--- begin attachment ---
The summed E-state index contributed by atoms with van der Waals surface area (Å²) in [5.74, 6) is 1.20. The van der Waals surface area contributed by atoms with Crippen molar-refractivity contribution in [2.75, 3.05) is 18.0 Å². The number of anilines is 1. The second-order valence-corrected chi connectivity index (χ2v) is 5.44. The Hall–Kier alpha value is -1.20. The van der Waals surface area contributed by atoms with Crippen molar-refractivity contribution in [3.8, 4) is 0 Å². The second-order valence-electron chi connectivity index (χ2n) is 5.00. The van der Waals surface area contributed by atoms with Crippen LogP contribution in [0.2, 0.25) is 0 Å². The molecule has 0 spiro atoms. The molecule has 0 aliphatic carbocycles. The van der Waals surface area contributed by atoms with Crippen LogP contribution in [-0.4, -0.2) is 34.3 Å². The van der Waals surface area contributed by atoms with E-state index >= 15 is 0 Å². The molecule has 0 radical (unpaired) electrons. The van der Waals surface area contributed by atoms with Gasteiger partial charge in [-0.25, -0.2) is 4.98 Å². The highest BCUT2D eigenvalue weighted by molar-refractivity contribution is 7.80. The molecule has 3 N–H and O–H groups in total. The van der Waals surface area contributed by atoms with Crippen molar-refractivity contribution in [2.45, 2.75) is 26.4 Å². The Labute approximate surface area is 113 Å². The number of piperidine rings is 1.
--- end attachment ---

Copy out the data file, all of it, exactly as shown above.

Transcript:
The summed E-state index contributed by atoms with van der Waals surface area (Å²) in [5.74, 6) is 1.20. The van der Waals surface area contributed by atoms with Crippen molar-refractivity contribution in [2.75, 3.05) is 18.0 Å². The number of anilines is 1. The second-order valence-corrected chi connectivity index (χ2v) is 5.44. The Hall–Kier alpha value is -1.20. The van der Waals surface area contributed by atoms with Crippen molar-refractivity contribution in [3.8, 4) is 0 Å². The second-order valence-electron chi connectivity index (χ2n) is 5.00. The van der Waals surface area contributed by atoms with Crippen LogP contribution in [0.2, 0.25) is 0 Å². The molecule has 0 spiro atoms. The molecule has 0 aliphatic carbocycles. The van der Waals surface area contributed by atoms with Crippen LogP contribution in [-0.4, -0.2) is 34.3 Å². The van der Waals surface area contributed by atoms with E-state index >= 15 is 0 Å². The molecule has 0 radical (unpaired) electrons. The van der Waals surface area contributed by atoms with Gasteiger partial charge in [-0.25, -0.2) is 4.98 Å². The highest BCUT2D eigenvalue weighted by molar-refractivity contribution is 7.80. The molecule has 3 N–H and O–H groups in total. The van der Waals surface area contributed by atoms with Crippen molar-refractivity contribution in [2.45, 2.75) is 26.4 Å². The Labute approximate surface area is 113 Å². The number of piperidine rings is 1.